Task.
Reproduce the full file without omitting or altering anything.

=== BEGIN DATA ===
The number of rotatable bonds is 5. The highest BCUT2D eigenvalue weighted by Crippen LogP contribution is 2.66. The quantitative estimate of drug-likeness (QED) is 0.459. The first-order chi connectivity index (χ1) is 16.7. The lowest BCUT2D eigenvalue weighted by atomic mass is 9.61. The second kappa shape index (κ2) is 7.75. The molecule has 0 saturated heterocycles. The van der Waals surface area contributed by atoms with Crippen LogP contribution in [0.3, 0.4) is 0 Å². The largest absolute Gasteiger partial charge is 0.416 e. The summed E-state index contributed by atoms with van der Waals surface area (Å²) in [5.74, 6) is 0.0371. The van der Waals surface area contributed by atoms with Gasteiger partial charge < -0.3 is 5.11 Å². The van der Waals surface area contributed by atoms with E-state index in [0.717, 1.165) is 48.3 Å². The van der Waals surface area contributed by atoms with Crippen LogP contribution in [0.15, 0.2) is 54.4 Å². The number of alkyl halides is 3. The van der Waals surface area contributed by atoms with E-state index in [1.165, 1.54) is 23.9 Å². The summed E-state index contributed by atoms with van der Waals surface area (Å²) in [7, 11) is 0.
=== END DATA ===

The number of rotatable bonds is 5. The highest BCUT2D eigenvalue weighted by Crippen LogP contribution is 2.66. The quantitative estimate of drug-likeness (QED) is 0.459. The first-order chi connectivity index (χ1) is 16.7. The lowest BCUT2D eigenvalue weighted by atomic mass is 9.61. The second kappa shape index (κ2) is 7.75. The molecule has 0 saturated heterocycles. The van der Waals surface area contributed by atoms with Crippen LogP contribution in [0.3, 0.4) is 0 Å². The largest absolute Gasteiger partial charge is 0.416 e. The summed E-state index contributed by atoms with van der Waals surface area (Å²) in [5.74, 6) is 0.0371. The van der Waals surface area contributed by atoms with Gasteiger partial charge < -0.3 is 5.11 Å². The van der Waals surface area contributed by atoms with E-state index in [0.717, 1.165) is 48.3 Å². The van der Waals surface area contributed by atoms with Crippen LogP contribution in [0.15, 0.2) is 54.4 Å². The number of alkyl halides is 3. The van der Waals surface area contributed by atoms with E-state index in [1.165, 1.54) is 23.9 Å². The summed E-state index contributed by atoms with van der Waals surface area (Å²) in [7, 11) is 0.